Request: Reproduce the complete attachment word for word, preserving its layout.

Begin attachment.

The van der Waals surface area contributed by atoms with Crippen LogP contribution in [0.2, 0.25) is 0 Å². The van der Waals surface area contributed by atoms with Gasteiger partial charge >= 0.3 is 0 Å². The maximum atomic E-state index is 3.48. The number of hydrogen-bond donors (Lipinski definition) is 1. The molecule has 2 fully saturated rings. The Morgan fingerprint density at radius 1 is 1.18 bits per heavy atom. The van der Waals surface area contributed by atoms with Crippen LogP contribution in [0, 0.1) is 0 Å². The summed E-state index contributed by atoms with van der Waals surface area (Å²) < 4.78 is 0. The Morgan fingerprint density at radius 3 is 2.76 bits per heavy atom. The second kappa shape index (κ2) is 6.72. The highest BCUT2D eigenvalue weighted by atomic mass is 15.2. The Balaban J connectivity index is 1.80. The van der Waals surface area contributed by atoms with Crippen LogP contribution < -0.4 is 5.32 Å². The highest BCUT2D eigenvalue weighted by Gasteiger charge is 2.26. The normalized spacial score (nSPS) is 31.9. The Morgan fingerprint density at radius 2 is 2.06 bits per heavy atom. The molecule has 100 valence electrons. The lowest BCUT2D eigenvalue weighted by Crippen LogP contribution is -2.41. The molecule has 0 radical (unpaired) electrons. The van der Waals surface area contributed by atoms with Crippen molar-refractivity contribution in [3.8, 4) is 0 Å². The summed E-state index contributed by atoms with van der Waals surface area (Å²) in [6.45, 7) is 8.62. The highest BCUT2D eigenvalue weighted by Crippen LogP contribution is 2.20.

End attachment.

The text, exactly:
The van der Waals surface area contributed by atoms with Crippen LogP contribution in [0.2, 0.25) is 0 Å². The van der Waals surface area contributed by atoms with Gasteiger partial charge >= 0.3 is 0 Å². The maximum atomic E-state index is 3.48. The number of hydrogen-bond donors (Lipinski definition) is 1. The molecule has 2 fully saturated rings. The Morgan fingerprint density at radius 1 is 1.18 bits per heavy atom. The van der Waals surface area contributed by atoms with Crippen LogP contribution in [0, 0.1) is 0 Å². The summed E-state index contributed by atoms with van der Waals surface area (Å²) < 4.78 is 0. The Morgan fingerprint density at radius 3 is 2.76 bits per heavy atom. The second kappa shape index (κ2) is 6.72. The highest BCUT2D eigenvalue weighted by atomic mass is 15.2. The Balaban J connectivity index is 1.80. The van der Waals surface area contributed by atoms with Crippen LogP contribution < -0.4 is 5.32 Å². The highest BCUT2D eigenvalue weighted by Gasteiger charge is 2.26. The normalized spacial score (nSPS) is 31.9. The Morgan fingerprint density at radius 2 is 2.06 bits per heavy atom. The molecule has 100 valence electrons. The lowest BCUT2D eigenvalue weighted by Crippen LogP contribution is -2.41. The molecule has 0 radical (unpaired) electrons. The van der Waals surface area contributed by atoms with Crippen molar-refractivity contribution in [3.8, 4) is 0 Å². The summed E-state index contributed by atoms with van der Waals surface area (Å²) in [6.45, 7) is 8.62. The highest BCUT2D eigenvalue weighted by Crippen LogP contribution is 2.20.